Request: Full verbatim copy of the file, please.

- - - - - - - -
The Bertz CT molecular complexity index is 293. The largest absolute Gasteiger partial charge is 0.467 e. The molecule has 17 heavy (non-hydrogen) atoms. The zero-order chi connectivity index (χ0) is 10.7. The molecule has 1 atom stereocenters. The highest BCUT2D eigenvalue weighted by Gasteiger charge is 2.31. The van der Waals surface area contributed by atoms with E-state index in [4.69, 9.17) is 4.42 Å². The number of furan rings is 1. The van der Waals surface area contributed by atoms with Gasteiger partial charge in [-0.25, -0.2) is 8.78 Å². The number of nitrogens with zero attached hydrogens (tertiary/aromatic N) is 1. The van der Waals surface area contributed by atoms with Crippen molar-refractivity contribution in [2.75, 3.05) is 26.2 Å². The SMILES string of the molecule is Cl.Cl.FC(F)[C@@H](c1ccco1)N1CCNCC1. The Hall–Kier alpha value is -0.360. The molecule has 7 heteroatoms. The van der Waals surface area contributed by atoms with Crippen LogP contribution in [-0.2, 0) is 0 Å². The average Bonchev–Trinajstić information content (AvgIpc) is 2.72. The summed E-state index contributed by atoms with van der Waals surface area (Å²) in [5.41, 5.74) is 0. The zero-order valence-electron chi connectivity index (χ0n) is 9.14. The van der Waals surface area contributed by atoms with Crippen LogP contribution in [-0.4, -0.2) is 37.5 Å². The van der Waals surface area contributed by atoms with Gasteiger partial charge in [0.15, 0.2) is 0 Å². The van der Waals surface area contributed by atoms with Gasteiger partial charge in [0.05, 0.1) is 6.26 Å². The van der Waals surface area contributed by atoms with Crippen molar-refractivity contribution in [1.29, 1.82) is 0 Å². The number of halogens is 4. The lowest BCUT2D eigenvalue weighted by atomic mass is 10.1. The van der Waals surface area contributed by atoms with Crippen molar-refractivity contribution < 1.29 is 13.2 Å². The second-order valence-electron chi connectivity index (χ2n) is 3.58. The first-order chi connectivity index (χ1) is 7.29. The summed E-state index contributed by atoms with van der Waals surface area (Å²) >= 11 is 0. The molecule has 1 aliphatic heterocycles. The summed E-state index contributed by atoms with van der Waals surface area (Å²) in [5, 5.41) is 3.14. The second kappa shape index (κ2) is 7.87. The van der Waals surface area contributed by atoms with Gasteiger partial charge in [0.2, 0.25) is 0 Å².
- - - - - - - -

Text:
The Bertz CT molecular complexity index is 293. The largest absolute Gasteiger partial charge is 0.467 e. The molecule has 17 heavy (non-hydrogen) atoms. The zero-order chi connectivity index (χ0) is 10.7. The molecule has 1 atom stereocenters. The highest BCUT2D eigenvalue weighted by Gasteiger charge is 2.31. The van der Waals surface area contributed by atoms with E-state index in [4.69, 9.17) is 4.42 Å². The number of furan rings is 1. The van der Waals surface area contributed by atoms with Gasteiger partial charge in [-0.25, -0.2) is 8.78 Å². The number of nitrogens with zero attached hydrogens (tertiary/aromatic N) is 1. The van der Waals surface area contributed by atoms with Crippen molar-refractivity contribution in [2.75, 3.05) is 26.2 Å². The SMILES string of the molecule is Cl.Cl.FC(F)[C@@H](c1ccco1)N1CCNCC1. The Hall–Kier alpha value is -0.360. The molecule has 7 heteroatoms. The van der Waals surface area contributed by atoms with Crippen LogP contribution in [-0.2, 0) is 0 Å². The average Bonchev–Trinajstić information content (AvgIpc) is 2.72. The summed E-state index contributed by atoms with van der Waals surface area (Å²) in [5.41, 5.74) is 0. The zero-order valence-electron chi connectivity index (χ0n) is 9.14. The van der Waals surface area contributed by atoms with Crippen LogP contribution in [-0.4, -0.2) is 37.5 Å². The van der Waals surface area contributed by atoms with Gasteiger partial charge in [0.15, 0.2) is 0 Å². The van der Waals surface area contributed by atoms with Gasteiger partial charge in [0.05, 0.1) is 6.26 Å². The van der Waals surface area contributed by atoms with Crippen molar-refractivity contribution in [1.29, 1.82) is 0 Å². The number of halogens is 4. The lowest BCUT2D eigenvalue weighted by atomic mass is 10.1. The van der Waals surface area contributed by atoms with Crippen molar-refractivity contribution < 1.29 is 13.2 Å². The second-order valence-electron chi connectivity index (χ2n) is 3.58. The first-order chi connectivity index (χ1) is 7.29. The summed E-state index contributed by atoms with van der Waals surface area (Å²) >= 11 is 0. The molecule has 1 aliphatic heterocycles. The summed E-state index contributed by atoms with van der Waals surface area (Å²) in [5, 5.41) is 3.14. The second kappa shape index (κ2) is 7.87. The van der Waals surface area contributed by atoms with Gasteiger partial charge in [0.2, 0.25) is 0 Å².